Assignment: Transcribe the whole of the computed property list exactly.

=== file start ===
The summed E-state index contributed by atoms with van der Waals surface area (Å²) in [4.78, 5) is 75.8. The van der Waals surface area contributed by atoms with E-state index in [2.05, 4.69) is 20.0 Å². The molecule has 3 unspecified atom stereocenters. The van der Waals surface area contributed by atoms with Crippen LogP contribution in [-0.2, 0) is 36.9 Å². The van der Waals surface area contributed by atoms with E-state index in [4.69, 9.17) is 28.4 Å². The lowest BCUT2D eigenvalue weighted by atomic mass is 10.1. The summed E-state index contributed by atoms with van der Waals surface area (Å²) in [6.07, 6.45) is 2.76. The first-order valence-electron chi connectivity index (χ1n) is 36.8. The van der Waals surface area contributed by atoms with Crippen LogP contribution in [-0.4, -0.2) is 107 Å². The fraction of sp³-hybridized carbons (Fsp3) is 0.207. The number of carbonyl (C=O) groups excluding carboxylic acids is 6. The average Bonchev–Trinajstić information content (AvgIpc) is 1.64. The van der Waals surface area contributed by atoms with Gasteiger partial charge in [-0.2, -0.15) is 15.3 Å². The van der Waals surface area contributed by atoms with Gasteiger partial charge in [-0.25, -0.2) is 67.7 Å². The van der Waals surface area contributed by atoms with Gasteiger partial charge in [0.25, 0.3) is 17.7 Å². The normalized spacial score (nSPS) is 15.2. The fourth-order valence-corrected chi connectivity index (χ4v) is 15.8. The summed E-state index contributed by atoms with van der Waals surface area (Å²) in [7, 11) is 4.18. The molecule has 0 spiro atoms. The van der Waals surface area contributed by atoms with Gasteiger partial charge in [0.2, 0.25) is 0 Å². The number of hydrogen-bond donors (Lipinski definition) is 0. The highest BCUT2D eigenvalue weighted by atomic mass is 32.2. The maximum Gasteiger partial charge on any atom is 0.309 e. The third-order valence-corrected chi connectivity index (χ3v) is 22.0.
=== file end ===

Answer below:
The summed E-state index contributed by atoms with van der Waals surface area (Å²) in [4.78, 5) is 75.8. The van der Waals surface area contributed by atoms with E-state index in [2.05, 4.69) is 20.0 Å². The molecule has 3 unspecified atom stereocenters. The van der Waals surface area contributed by atoms with Crippen LogP contribution in [-0.2, 0) is 36.9 Å². The van der Waals surface area contributed by atoms with E-state index in [4.69, 9.17) is 28.4 Å². The lowest BCUT2D eigenvalue weighted by atomic mass is 10.1. The summed E-state index contributed by atoms with van der Waals surface area (Å²) in [6.07, 6.45) is 2.76. The first-order valence-electron chi connectivity index (χ1n) is 36.8. The van der Waals surface area contributed by atoms with Crippen LogP contribution in [-0.4, -0.2) is 107 Å². The fraction of sp³-hybridized carbons (Fsp3) is 0.207. The number of carbonyl (C=O) groups excluding carboxylic acids is 6. The average Bonchev–Trinajstić information content (AvgIpc) is 1.64. The van der Waals surface area contributed by atoms with Gasteiger partial charge in [-0.2, -0.15) is 15.3 Å². The van der Waals surface area contributed by atoms with Gasteiger partial charge in [-0.25, -0.2) is 67.7 Å². The van der Waals surface area contributed by atoms with Gasteiger partial charge in [0.25, 0.3) is 17.7 Å². The normalized spacial score (nSPS) is 15.2. The fourth-order valence-corrected chi connectivity index (χ4v) is 15.8. The summed E-state index contributed by atoms with van der Waals surface area (Å²) in [7, 11) is 4.18. The molecule has 0 spiro atoms. The van der Waals surface area contributed by atoms with Gasteiger partial charge in [0.2, 0.25) is 0 Å². The number of hydrogen-bond donors (Lipinski definition) is 0. The highest BCUT2D eigenvalue weighted by atomic mass is 32.2. The maximum Gasteiger partial charge on any atom is 0.309 e. The third-order valence-corrected chi connectivity index (χ3v) is 22.0.